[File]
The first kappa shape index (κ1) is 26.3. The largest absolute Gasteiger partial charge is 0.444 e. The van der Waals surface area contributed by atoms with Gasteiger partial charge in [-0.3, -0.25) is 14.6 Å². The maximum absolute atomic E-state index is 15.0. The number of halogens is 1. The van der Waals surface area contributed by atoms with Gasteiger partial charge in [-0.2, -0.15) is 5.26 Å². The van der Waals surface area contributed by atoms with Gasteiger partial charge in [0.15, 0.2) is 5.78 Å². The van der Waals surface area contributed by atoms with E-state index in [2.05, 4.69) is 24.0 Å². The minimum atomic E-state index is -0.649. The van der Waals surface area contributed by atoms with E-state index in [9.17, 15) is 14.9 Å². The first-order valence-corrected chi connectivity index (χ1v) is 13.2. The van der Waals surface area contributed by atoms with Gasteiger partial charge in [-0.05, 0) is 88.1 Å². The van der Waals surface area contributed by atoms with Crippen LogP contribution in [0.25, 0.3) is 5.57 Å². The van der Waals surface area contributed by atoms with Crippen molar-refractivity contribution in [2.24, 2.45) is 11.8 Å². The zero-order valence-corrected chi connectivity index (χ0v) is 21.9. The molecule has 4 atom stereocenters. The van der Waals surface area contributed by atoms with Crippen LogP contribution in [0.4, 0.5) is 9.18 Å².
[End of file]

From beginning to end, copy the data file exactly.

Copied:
The first kappa shape index (κ1) is 26.3. The largest absolute Gasteiger partial charge is 0.444 e. The van der Waals surface area contributed by atoms with Gasteiger partial charge in [-0.3, -0.25) is 14.6 Å². The maximum absolute atomic E-state index is 15.0. The number of halogens is 1. The van der Waals surface area contributed by atoms with Gasteiger partial charge in [-0.2, -0.15) is 5.26 Å². The van der Waals surface area contributed by atoms with Gasteiger partial charge in [0.15, 0.2) is 5.78 Å². The van der Waals surface area contributed by atoms with E-state index in [2.05, 4.69) is 24.0 Å². The minimum atomic E-state index is -0.649. The van der Waals surface area contributed by atoms with E-state index in [9.17, 15) is 14.9 Å². The first-order valence-corrected chi connectivity index (χ1v) is 13.2. The van der Waals surface area contributed by atoms with Gasteiger partial charge in [-0.05, 0) is 88.1 Å². The van der Waals surface area contributed by atoms with Crippen LogP contribution in [0.25, 0.3) is 5.57 Å². The van der Waals surface area contributed by atoms with Crippen molar-refractivity contribution in [2.24, 2.45) is 11.8 Å². The zero-order valence-corrected chi connectivity index (χ0v) is 21.9. The molecule has 4 atom stereocenters. The van der Waals surface area contributed by atoms with Crippen LogP contribution in [0.4, 0.5) is 9.18 Å².